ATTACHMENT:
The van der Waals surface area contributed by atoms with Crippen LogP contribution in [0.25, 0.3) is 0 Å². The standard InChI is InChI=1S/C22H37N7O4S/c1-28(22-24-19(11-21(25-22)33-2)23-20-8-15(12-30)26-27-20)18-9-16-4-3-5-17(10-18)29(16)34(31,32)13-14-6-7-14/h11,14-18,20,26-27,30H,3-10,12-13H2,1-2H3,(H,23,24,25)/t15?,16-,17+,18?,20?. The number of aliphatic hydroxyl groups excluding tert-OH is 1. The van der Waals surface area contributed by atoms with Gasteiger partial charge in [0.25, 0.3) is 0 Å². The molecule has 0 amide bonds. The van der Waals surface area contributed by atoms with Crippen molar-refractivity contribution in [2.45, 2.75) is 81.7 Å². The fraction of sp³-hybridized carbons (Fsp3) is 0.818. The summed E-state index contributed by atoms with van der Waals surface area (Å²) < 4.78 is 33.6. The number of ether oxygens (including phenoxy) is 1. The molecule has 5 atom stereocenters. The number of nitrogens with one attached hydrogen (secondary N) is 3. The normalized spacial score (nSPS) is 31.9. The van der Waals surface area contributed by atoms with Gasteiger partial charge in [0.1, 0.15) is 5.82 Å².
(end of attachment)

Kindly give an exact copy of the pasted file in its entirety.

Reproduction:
The van der Waals surface area contributed by atoms with Crippen LogP contribution in [0.25, 0.3) is 0 Å². The standard InChI is InChI=1S/C22H37N7O4S/c1-28(22-24-19(11-21(25-22)33-2)23-20-8-15(12-30)26-27-20)18-9-16-4-3-5-17(10-18)29(16)34(31,32)13-14-6-7-14/h11,14-18,20,26-27,30H,3-10,12-13H2,1-2H3,(H,23,24,25)/t15?,16-,17+,18?,20?. The number of aliphatic hydroxyl groups excluding tert-OH is 1. The van der Waals surface area contributed by atoms with Gasteiger partial charge in [0.25, 0.3) is 0 Å². The molecule has 0 amide bonds. The van der Waals surface area contributed by atoms with Crippen molar-refractivity contribution in [2.45, 2.75) is 81.7 Å². The fraction of sp³-hybridized carbons (Fsp3) is 0.818. The summed E-state index contributed by atoms with van der Waals surface area (Å²) < 4.78 is 33.6. The number of ether oxygens (including phenoxy) is 1. The molecule has 5 atom stereocenters. The number of nitrogens with one attached hydrogen (secondary N) is 3. The normalized spacial score (nSPS) is 31.9. The van der Waals surface area contributed by atoms with Gasteiger partial charge in [0.1, 0.15) is 5.82 Å².